Update Wednesday The Commerce Commission says it will consider whether Telecom, Vodafone and Telstra's plan to build a new fibre-optic communications cable between Australia and New Zealand raises "potential competition concerns".
CallPlus chief executive Mark Callender told the Dominion Post the company expects to lodge an objection to the surprise collaboration with the regulator this week.
Callender says having the "two largest retail players" own the cable meant there were obvious competition concerns.
A commission spokeswoman says it had not received any requests from the consortium seeking clearance for its investment.
"We will be considering whether this venture raises any potential competition issues."
Original story The proposed trans-Tasman cable announced on Tuesday it will cater to growing internet traffic in Asia, says Telecom CEO Simon Moutter. “We’re going towards the trend, which is that internet traffic is shifting towards Asia, so we’re looking at a cable network that’s going in the other direction [to the US],” says Moutter. “Today, Southern Cross network can easily handle the forseeable future in the US.” Moutter made the comment during a joint media conference about the cable project Tasman Global Access (TGA) with Vodafone NZ CEO Russell Stanners. Both chief executives ruled out using intellectual property on building a cable that was gathered by failed projects Optikor (backed by Kordia) and Pacific Fibre (backed by Rod Drury, Stephen Tindall and Sam Morgan). “I don’t think we need it,” says Stanners. “We already have landing sites in NZ, we [Vodafone] have two and Telecom have two. Landing sites are already determined, there’s lot of IP inside these partners already.” Stanners says TGA will provide the extra capacity needed to give consumers a faster broadband experience, especially as the country shifts to the new Ultra Fast Broadband environment. Moutter says a modern submarine cable is expected “to have a 10 to 20 year life before it would be completely irrelevant. The optics can be upgraded over the course of that, as has been the case with Southern Cross. The capacity grows over time and at some point gets too tough on the fibre that’s in there and you have to move forward to further investment.” Stanners says two players in the market are required for competition. “This [TGA] will be a competitive alternative.” Wholesale agreements between TGA and Retail Service Providers have yet to be worked out.“[That’s] a long way down the track,” says Moutter The ownership structure of TGA isn’t finalised, but Moutter says it’s likely to be an equal partnership between the three telcos – Telecom, Vodafone and Telstra. TAG will have a separate management and board to Southern Cross and the country in which it is incorporated has yet to be determined (Southern Cross is registered in tax-haven Bermuda).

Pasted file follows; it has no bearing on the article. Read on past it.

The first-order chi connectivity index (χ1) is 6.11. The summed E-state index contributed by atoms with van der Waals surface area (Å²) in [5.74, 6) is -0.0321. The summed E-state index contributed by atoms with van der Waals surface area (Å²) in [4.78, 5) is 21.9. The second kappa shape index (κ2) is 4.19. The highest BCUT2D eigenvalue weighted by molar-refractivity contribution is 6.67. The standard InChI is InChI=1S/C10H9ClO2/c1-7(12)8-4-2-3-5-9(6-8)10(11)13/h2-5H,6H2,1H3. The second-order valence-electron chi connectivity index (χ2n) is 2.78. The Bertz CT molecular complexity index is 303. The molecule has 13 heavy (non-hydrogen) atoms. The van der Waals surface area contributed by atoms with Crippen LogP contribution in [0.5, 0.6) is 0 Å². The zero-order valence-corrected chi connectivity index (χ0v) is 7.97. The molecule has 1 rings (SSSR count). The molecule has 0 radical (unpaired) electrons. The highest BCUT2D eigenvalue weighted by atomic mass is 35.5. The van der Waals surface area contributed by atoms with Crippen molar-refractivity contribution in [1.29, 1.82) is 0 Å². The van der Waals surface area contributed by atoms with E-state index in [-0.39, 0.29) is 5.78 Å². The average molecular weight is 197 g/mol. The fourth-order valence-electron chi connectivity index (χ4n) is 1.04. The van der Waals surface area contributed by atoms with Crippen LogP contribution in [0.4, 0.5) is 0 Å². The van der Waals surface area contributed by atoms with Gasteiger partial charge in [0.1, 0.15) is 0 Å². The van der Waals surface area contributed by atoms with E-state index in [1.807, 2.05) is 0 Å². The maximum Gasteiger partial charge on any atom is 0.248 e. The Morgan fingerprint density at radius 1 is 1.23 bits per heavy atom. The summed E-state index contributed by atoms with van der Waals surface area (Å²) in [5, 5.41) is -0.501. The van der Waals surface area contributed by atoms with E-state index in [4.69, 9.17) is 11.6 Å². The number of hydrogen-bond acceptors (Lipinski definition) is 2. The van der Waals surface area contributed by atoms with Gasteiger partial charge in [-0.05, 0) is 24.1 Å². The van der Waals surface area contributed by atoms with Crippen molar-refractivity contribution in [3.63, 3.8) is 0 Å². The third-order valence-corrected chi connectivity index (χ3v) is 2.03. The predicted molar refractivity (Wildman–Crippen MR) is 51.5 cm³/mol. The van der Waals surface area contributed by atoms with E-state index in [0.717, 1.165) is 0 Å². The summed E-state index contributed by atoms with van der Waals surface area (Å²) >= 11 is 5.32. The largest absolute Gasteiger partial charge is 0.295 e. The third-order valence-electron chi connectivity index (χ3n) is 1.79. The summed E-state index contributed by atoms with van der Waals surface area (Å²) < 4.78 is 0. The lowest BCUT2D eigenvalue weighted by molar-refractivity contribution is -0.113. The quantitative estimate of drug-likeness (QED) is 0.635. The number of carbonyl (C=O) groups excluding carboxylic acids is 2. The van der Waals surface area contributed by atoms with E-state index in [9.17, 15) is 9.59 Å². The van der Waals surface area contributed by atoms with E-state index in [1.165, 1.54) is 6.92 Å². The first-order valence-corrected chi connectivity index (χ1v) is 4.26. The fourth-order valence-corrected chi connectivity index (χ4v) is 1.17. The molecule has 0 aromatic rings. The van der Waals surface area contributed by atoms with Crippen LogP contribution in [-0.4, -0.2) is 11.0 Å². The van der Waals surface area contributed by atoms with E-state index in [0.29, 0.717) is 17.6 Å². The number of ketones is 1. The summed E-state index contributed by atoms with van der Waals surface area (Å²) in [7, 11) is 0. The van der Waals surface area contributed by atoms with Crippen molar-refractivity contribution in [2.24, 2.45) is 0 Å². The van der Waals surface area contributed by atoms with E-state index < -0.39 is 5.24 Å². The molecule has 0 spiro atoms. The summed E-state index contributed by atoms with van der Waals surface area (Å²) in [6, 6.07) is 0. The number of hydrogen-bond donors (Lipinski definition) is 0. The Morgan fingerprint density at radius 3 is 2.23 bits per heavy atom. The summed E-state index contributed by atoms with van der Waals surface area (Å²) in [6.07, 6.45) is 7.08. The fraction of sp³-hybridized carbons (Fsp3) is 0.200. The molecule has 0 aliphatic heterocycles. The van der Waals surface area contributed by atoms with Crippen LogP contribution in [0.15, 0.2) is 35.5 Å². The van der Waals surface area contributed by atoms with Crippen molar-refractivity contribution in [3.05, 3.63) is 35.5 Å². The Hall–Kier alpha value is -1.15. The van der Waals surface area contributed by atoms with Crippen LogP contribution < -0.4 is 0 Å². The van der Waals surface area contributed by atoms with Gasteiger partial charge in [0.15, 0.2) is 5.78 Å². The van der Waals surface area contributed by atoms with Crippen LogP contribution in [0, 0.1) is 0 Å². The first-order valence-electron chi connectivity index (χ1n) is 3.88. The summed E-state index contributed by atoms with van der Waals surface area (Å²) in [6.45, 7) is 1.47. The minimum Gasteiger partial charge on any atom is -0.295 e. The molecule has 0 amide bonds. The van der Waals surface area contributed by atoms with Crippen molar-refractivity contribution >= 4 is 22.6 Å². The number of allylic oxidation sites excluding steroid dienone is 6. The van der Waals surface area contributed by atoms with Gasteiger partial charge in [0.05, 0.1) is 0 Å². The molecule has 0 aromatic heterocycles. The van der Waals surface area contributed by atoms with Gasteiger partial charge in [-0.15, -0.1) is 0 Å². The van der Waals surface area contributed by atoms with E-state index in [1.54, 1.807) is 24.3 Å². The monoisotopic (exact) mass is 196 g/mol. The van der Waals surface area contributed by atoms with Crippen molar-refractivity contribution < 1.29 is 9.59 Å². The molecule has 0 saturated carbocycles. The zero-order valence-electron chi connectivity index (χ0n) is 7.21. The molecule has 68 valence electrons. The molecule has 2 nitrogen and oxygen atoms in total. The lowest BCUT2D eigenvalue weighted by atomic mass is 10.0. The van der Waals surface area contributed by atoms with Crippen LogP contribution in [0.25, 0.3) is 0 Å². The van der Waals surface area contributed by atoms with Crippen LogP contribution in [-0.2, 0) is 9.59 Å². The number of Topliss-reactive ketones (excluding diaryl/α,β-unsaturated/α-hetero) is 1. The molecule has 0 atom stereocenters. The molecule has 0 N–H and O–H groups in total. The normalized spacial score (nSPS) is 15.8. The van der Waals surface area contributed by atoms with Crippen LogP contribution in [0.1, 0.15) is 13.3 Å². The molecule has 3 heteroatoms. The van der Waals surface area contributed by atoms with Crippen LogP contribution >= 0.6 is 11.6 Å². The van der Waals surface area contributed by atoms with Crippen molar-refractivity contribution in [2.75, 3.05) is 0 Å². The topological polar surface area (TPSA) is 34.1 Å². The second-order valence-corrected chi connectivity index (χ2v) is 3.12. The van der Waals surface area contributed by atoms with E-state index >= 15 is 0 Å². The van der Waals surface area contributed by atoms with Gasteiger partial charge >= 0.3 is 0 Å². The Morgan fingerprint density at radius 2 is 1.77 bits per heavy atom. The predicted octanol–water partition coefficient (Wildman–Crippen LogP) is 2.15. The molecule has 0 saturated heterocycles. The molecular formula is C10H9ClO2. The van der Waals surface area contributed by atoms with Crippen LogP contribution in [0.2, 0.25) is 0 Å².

Pacific Fibre founders tweet reaction Pacific co-Founder Sam Morgan has offered his take on the proposed cable via Twitter: "A new cable is great news, but redundancy will be provided by SX,
meaning SX still controls pricing. Win for Telecom." Another co-founder Rod Drury has cautiously welcomed the TGA announcement in a series of tweets: “New cable great news. Would have preferred AU-NZ-USA but any cable is a good cable. Awesome news for Internet businesses and exporters
“On new cable, Govt will say the market worked, but a PPP to USA could have been a step change to grow from. Shame it's so hard to be bold
“Wonder how the Govt peeps feels after Southern Cross lobbied so hard there was no international capacity problem when PacificFibre in play.” InternetNZ raises the “R” word Internet NZ has put out a statement cautiously welcoming the new trans Tasman cable. Policy lead Susan Chalmers says there are a number of questions, “not least of which relate to potential regulatory oversight.”
“The location of the new cable company will be important. The headquarters of the Southern Cross Cable is in Bermuda, which handily avoids Commerce Commission oversight. InternetNZ strongly suggests that this new company be located in New Zealand.
She says many global sources of internet content are diversifying from the US to Australia and Asia.
“An additional cable to Australia will assist in the efficient delivery of this content to New Zealand. For example, last year cloud computing player and retail behemoth Amazon built a Content Delivery Network (CDN) node in Sydney, bringing their content closer to New Zealanders. The shape of the internet is changing, with content coming closer to end-users in New Zealand. This means faster delivery.”